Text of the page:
increases student performance, and 20 percent indicate that a reduction harms performance.
Thus, in the words of Hanushek, “There is little reason to believe that smaller class sizes
systematically yield higher student achievement.”
In its 2002 report, the CSR Research Consortium found that it could not find persuasive
proof that smaller classes increased student achievement. The press release stated that since
California launched its class-size-reduction efforts in 1997, “we could only find limited evidence
linking these gains” to class-size reduction. The other issue concerning smaller class sizes is cost.
By reducing the amount of students per classroom, schools are forced to hire more teachers,
increasing the costs. In Michigan, from 1970 to 1995, the students-teacher ratio decreased from
24.1 to 19.7, costing more than $600 million every year (Harris & Plank, 2000).
Class size reduction (CSR) is one of the most studied education reforms with over 1,100
CLASS SIZE REDUCTION 11
studies in the past twenty years. Three of the most widely studied CSR initiatives are the
Tennessee Student Teacher Achievement Ration (STAR) project, the Wisconsin Student
Achievement Guarantee in Education (SAGE) and California’s Class Size Reduction (CSR)
project. A smaller study was also done on the class size reduction program implemented in the
Wake County Public School System in North Carolina These are described below:
In 1996, the Student Teacher Achievement Ratio (STAR) Project in Tennessee, the most
recognized class size reduction program, was a longitudinal study of some 6,000 children from
1985 to 1989. The STAR program studied class size in kindergarten through third grade and
found that students in small classes (13 to 17 students) performed better than those in classes of
22 to 25. In 1999, they found that students placed in small class sizes in grades K-3 have better
high school graduation rates, higher grade point averages, and are more inclined to pursue higher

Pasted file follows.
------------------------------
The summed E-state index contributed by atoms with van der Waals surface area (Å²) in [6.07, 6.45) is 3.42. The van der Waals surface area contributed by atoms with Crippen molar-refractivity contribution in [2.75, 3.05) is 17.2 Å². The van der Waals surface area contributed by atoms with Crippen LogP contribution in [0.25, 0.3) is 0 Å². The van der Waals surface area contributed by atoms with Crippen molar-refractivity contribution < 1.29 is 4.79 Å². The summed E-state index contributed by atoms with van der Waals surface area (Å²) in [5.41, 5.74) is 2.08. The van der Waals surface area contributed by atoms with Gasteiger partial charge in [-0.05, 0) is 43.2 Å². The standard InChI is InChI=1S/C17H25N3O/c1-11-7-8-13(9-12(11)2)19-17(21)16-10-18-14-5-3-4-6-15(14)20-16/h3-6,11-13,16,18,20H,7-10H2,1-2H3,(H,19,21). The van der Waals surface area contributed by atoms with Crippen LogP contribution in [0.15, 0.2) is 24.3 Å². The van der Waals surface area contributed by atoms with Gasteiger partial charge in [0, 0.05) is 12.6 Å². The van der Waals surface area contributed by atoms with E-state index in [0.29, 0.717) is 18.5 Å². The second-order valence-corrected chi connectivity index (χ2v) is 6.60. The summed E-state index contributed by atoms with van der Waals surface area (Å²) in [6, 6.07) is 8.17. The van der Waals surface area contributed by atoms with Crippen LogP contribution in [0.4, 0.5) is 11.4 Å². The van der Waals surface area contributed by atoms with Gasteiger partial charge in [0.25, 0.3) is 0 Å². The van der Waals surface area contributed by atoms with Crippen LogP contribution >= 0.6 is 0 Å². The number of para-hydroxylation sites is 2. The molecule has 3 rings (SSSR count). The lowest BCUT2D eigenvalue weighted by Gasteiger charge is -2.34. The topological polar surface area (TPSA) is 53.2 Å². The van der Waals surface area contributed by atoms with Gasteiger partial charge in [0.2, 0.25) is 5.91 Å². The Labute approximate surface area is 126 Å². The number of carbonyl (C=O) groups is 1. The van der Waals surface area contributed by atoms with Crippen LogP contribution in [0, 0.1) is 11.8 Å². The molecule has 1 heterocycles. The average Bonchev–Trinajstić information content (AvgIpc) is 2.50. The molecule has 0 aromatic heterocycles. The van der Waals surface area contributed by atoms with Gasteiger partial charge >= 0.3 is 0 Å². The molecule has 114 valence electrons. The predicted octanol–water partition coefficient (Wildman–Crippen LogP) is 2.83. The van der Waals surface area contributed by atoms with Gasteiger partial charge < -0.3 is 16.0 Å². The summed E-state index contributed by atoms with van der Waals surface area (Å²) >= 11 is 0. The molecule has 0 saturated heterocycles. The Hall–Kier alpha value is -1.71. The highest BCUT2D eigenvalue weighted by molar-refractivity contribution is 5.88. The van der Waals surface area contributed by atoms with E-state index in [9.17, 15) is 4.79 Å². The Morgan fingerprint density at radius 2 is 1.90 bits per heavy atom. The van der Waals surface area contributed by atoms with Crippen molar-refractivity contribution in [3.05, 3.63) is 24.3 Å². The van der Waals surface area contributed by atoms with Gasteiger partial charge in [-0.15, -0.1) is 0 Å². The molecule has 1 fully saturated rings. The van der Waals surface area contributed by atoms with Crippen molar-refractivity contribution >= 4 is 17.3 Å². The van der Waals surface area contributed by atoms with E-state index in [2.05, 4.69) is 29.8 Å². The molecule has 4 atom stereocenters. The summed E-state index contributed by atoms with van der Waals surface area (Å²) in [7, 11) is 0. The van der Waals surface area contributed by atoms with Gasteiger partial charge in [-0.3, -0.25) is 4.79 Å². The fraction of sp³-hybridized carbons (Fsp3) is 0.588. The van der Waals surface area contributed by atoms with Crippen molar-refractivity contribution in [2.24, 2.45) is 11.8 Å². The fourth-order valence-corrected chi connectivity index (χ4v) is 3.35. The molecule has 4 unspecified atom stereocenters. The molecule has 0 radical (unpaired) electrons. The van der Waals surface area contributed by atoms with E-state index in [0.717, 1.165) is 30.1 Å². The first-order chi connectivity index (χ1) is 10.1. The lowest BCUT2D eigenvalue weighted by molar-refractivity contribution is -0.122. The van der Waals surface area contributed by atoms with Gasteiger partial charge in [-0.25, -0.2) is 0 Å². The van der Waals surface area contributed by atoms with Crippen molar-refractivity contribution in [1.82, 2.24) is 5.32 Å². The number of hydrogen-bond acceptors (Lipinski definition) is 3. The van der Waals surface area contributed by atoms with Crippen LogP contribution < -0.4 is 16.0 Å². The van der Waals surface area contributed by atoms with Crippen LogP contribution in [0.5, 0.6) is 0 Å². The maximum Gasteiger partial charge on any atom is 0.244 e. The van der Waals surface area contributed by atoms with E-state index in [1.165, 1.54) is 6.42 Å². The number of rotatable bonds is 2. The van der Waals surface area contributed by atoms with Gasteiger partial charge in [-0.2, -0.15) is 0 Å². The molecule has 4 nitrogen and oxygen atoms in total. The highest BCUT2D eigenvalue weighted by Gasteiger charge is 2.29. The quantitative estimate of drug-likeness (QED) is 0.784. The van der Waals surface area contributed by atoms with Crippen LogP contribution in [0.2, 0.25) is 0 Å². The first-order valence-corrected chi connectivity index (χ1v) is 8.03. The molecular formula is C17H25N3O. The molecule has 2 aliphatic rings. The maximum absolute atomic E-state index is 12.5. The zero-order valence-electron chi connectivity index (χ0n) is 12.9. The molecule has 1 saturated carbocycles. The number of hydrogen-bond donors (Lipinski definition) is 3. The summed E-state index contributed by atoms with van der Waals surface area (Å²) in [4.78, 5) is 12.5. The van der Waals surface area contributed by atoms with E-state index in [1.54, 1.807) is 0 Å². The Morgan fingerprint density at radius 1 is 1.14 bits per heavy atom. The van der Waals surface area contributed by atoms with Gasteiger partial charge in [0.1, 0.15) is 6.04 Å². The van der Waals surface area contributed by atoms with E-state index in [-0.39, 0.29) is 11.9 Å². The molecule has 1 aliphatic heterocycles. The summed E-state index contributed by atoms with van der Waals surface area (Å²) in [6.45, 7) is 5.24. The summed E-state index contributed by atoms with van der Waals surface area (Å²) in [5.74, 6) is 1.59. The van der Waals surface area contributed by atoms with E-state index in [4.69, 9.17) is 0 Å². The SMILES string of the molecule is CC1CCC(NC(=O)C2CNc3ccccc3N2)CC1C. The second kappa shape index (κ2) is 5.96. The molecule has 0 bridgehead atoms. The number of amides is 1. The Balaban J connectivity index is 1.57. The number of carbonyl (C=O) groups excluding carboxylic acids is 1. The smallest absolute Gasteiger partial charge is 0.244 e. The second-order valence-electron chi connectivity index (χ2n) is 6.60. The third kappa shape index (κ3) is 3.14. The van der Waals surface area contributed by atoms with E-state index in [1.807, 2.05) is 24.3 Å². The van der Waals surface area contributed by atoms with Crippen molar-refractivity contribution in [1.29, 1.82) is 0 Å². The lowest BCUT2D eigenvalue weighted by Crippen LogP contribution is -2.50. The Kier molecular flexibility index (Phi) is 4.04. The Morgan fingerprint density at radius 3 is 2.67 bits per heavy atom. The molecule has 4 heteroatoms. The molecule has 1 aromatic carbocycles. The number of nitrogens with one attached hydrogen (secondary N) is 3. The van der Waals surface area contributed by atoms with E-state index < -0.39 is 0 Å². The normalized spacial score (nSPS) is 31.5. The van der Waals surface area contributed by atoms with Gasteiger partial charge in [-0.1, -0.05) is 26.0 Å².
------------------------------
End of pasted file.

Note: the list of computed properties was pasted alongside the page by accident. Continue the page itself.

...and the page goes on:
Students in the small classes significantly outperformed students in the regular
classrooms on standardized tests in reading and mathematics. The same students continued their
success on achievement tests through middle school, with some indication of improved
performance and behavior through middle school. There was an even larger success rate for the
smaller class sizes on minorities. Test scores of minority students improved more than those of
non-minority students, decreasing the performance gap between the two groups (Word, et al.,
In Wisconsin, the Student Achievement Guarantee in Education (SAGE) program began
in 1996-97 to improve the academic performance of students living in poverty by creating
several K-3 classrooms with a student-teacher ratio of 15 to 1. The longitudinal studies done
have demonstrated that test scores have indicated a correlation between higher academic
CLASS SIZE REDUCTION 12
achievement and lower class size. An evaluation team from the University of Wisconsin-
Milwaukee concluded that the major difference in smaller classes is increased individualization.
“When teachers have fewer students, they can attend to the needs of each student because
they have greater knowledge of each student, they have more time for instruction resulting from
reduced time spent on discipline, and they have greater enthusiasm for their work,” the team
stated in its 2000-01 qualitative evaluation. As found in Tennessee, gains in minority students’
test scores were larger for non-minority students, narrowing the achievement gap.
California created a class size reduction policy in response to their 1994 reading scores
on the fourth-grade portion of the National Assessment of Educational Progress. They were
among the lowest in the nation. Having a relatively large average class size of about 30 students,
the policy was put in place to deal with both issues. Small improvements in student achievement
in language arts and mathematics were associated with the new policy. On the SAT-9
achievement tests used in California, reducing the class size increased the percentage of third
graders who scored above the 50
The improvements found in California were much smaller than those found in the
Tennessee STAR experiment. Unlike the STAR experiment, the gap between minority and non-
minority students did not narrow as a result of the new policy. It is important to note that
California’s reduced class size of 20 students was closer to the regular-size classrooms in the
Star Experiment. Data also showed that the program has resulted in higher parental satisfaction.
percentile by 0.6 to 3.0 percentage points (Stecher &
In 2000-2001, a class size reduction program was launched in the Wake County Public
School System. It allocated 40 new teachers to 23 schools. It placed one new teacher to each
grade, allowing for a reduction in the student to teacher ratio. The student to teacher ratio
CLASS SIZE REDUCTION 13
averaged approximately 18 to 1 after the third year of implementation. At grade 3, no significant
differences were found in either reading or math achievement between students in reduced size
classes and those in regular size classes. Wake County’s pattern of implementation may have
contributed to this finding: many classrooms had a student-teacher ratio of more than 18:1, and